But this is South Africa-World cup, paved roads, fine wines and well-developed infrastructure. The children were so well behaved and entranced by the first performance that many had ever seen and the plays were about dealing with bullying, being an orphan and living with HIV none of the stories had a resolution they just prompted discussion. The amazing thing is that most of these children identify with these issues, they will all have lost a relative through AIDS, many are orphans and they all are aware of discrimination. Soweto is surprisingly suburban, neat little houses with neatly tended gardens with fences shops and evens couple of malls. In places it reminds me of a seaside retirement estate with pastel colours and clapboard bungalows. Many of the new middle classes prefer to stay where they come from and have gentrified their area but sadly the schools are still the same. The amount of hand painted street signs for funeral directors is a telling indicator of just how many people are dying from AIDS in this country. We drove by Mandela's house from pre incarceration with its tourist coach park, gift shop, admission gate and restaurant. But in the city on every corner and at every junction there will be a black south African, waiting for an opportunity, or sweeping or handing out leaflets an underclass that at present are unable to become truly part of the rainbow nation despite the best efforts of many. It is as if South Africa had two children one went to public school the other grew up on the streets. Then Rwanda, associated with human horror and a country where divisions between people went as far as they should never go. The first time I worked in Rwanda I left with a complete intolerance for any form of tribalism, be it football teams or Welsh and English nationalism. At what point will you start using a machete to get your way? I have seen the results. But driving through Kigali early evening this time, I marvelled at the quality roads and traffic lights, the cleanliness and order of the city, things had really come on. Next morning driving with Karanga the beauty of Rwanda unfolds around us – Tea Plantations and wooded slopes dotted with houses and villages, People on the roadside carrying large sacks of freshly picked tea and urns of milk. I am impressed with Keranga's good news stories about the country. Get a cow has been implemented ensuring every family living below the poverty line is provided with a cow to provide milk and ultimately a small income. Corruption is not tolerated and citizen's rights are paramount. It does seem everyone we passed was doing something and busy and there was an air of happiness and levity on the road. Both South Africa and Rwanda have suffered from gross discrimination but they are so different to one another, South Africa experienced a much-needed change in government and constitution but is a divided country. Rwanda suffered appalling genocide and but now as is written into its constitution. Is a country of one people; Rwandans, But who knows what is going on in peoples minds? On the surface Rwandans after enduring terror, hate and fear seem to be actually savouring and appreciating the peace. It's understandable, the calm after the storm. No one making trouble everybody just getting on with getting on. A lesson for all of us, why should we want anything else but peace? President Kigami is accused of a running his country like a soft police state of being like a schoolmaster -but it seems to be working. Superficially everything is running fine. "We are good boys here now,” says Kirenga " I just thank god we don't have oil like Uganda. I laugh, “Yeah but the income would be good surely?” “We have a saying” he replies " When prosperity comes through the front door peace slips out the back.” How true that is.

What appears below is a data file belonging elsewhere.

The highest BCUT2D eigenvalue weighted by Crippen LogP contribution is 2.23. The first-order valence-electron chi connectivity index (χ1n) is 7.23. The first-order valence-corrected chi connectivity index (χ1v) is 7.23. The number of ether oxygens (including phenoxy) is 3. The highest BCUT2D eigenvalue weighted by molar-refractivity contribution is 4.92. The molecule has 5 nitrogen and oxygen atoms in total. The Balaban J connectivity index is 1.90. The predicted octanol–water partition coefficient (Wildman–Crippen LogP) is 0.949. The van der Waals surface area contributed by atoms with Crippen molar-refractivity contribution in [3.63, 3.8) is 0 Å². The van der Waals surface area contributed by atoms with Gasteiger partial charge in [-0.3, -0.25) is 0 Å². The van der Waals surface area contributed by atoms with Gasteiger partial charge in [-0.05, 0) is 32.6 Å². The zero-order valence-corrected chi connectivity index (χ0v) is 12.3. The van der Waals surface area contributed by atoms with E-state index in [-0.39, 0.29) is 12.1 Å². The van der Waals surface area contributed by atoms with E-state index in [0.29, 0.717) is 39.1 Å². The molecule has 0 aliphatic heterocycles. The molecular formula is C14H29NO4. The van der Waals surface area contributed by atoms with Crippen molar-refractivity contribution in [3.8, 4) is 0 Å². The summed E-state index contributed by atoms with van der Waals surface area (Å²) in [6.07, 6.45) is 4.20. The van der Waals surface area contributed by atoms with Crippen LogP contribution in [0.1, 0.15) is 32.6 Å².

Sent on the move


Julian said...

Love the final quote from Kirenga.


Kevin Ross said...

Tim, love your style, enthralled by the vision you see the world through.
Abby in SA with VSO at the moment, researching AIDS/HIV issues in women’s prisons near Cape Town, will copy her in, she will be fascinated to read.

Love your stuff as always.